The fascinating untold story of Finnish scientist and explorer Pehr Kalm, who in 1750, became the first scientist to visit and study Niagara Falls. Sent by the famous Swedish natural historian Carl Linnaeus to research the New World, Kalm’s task was to collect samples and write descriptions for Linnaeus. His exciting expedition lasted three and a half years, and its impact on the natural sciences was groundbreaking. Kalm described all that he saw: the landscape and geography, colonists’ settlements and customs, Indians and slaves, and of course, many plants and animals. His scientific report on Niagara Falls was the first, and it was published by Benjamin Franklin. Two states have named their state flowers after him, and the Virginia creeper, which he brought back from his travels, now grows all over Finland.
The book’s brilliant illustrations offer an accurate and engaging picture of Kalm’s journey, and the text is enriched by passages from Kalm’s own travel journal. From Finland to Niagara Falls is an illustrated history book for the young and the curious of all ages.
When World War II ended in September 1945, Buffalo was the eighth largest city in the United States. Its economy was booming, its population growing, its downtown bustled with commercial activity in the daytime, and lit up with excitement at night. In this setting, sports entered a golden age. During 1945-1950, veterans enrolled in Buffalo’s colleges and universities on the GI Bill, and unprecedented numbers of Buffalonians cheered on George Ratterman, Bob MacKinnon, Leroy Chollet, Zeke Sinicola, Freddie Hunt, and Joe and Phil Muscato. Gorgeous George, Yukon Eric, Howie Willis, and Tom and Phil Colella.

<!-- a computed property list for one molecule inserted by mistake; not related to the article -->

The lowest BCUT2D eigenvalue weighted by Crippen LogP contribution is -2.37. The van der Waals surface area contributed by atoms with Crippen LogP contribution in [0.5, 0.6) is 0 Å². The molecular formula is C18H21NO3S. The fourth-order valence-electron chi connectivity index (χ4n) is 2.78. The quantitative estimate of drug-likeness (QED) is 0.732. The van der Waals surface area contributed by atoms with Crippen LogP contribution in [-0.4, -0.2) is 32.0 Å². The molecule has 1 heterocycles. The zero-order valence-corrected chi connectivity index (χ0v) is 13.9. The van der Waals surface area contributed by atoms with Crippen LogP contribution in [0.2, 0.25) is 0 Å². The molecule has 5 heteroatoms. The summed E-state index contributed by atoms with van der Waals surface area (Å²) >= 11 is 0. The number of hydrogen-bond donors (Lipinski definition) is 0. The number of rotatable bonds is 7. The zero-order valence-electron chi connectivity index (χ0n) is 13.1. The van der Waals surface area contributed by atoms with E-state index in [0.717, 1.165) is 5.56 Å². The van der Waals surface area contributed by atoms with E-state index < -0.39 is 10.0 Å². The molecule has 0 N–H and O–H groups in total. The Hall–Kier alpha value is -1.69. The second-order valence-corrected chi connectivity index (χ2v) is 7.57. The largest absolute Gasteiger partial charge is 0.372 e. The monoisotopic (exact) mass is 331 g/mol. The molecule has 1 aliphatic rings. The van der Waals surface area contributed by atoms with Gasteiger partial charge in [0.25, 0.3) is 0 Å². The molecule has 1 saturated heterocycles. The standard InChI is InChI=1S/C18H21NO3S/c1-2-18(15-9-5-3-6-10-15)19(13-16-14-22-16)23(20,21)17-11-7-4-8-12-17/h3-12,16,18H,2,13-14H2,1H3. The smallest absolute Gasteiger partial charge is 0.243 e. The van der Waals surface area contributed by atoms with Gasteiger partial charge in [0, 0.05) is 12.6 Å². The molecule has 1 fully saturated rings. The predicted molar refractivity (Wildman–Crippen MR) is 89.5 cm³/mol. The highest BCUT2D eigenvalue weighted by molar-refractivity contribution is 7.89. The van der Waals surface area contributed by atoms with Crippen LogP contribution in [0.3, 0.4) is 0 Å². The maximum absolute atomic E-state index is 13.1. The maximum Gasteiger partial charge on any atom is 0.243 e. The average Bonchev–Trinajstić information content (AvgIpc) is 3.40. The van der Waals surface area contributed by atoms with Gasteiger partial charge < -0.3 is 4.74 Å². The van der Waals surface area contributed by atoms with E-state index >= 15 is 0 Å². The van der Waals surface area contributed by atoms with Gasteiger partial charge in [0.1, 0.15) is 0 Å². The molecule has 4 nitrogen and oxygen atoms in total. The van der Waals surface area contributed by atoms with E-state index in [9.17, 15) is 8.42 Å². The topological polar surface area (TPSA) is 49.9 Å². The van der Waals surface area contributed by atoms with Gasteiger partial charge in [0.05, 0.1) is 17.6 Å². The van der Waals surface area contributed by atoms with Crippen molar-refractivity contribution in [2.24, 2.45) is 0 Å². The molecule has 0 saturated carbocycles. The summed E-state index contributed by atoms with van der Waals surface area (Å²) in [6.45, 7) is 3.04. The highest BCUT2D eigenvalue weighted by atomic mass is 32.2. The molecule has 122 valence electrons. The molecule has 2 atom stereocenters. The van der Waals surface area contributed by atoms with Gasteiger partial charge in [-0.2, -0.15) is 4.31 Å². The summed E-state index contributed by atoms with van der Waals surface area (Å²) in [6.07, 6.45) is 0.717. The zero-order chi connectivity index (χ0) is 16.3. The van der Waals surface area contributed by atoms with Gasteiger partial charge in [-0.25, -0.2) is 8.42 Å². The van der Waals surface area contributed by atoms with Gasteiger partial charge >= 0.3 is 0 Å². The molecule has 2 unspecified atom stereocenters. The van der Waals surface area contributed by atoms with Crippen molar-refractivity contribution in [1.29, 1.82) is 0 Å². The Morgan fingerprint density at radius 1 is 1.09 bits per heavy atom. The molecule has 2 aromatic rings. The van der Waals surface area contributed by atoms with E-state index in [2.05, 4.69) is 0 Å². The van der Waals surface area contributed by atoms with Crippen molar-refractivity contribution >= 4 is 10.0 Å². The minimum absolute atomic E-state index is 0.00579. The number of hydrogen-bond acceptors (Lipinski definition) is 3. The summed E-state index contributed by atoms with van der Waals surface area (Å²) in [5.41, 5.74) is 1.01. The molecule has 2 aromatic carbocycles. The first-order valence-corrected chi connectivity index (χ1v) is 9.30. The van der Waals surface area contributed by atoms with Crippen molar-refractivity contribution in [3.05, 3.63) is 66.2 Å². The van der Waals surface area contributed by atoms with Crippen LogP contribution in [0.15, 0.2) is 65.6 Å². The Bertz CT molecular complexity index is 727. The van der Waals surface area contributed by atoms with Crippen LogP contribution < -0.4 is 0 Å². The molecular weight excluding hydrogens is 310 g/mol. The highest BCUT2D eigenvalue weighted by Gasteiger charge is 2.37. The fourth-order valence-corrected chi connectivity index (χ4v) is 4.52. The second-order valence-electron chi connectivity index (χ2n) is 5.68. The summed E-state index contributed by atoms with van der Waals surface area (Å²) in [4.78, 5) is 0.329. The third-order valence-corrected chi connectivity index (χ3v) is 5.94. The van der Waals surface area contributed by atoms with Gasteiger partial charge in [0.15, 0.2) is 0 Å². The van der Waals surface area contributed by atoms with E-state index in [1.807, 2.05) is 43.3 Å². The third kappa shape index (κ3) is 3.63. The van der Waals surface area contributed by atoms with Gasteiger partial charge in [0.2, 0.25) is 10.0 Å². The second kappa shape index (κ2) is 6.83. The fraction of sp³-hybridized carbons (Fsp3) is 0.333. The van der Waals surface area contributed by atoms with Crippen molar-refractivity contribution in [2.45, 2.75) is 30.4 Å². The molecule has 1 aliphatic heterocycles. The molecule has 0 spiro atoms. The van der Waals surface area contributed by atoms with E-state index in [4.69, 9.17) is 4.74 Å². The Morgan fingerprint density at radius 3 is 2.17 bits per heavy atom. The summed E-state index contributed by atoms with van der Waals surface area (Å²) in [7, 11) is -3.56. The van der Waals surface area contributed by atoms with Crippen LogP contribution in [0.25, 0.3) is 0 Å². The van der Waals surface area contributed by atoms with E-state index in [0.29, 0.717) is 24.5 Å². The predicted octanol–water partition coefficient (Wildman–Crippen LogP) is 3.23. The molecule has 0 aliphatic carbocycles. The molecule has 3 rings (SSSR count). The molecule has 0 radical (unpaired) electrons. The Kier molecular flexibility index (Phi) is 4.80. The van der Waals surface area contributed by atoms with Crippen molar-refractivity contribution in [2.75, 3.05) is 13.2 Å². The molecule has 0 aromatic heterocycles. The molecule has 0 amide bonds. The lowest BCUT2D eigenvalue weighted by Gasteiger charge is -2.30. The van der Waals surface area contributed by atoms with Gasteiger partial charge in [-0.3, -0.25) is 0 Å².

They are all here and many more in a thoroughly documented history of postwar sports in Buffalo, New York.
From navigating interviews and crafting résumés to effective networking and personal branding, Intern Talk is a career coach and adviser disguised as a book. It not only guides students in the pursuit of professional opportunities, but also offers a somewhat novel approach to achieving a lifetime of career success.
Legacy of a Refugee recounts the journey of an extraordinary man who refused to give up. From washing cars and painting houses, he progressed to factory work and lab work. He then learned and worked in various facets of the emerging world of computer technology, leading to several managerial positions. These experiences, combined with his leadership and vision, drove him to fulfill his dream of starting his own company. Meszaros eventually founded an innovative tech company that was acquired by Intel. This story of a self-made man is an inspiration to those who have left or who are considering leaving their birth place behind in search of a better life.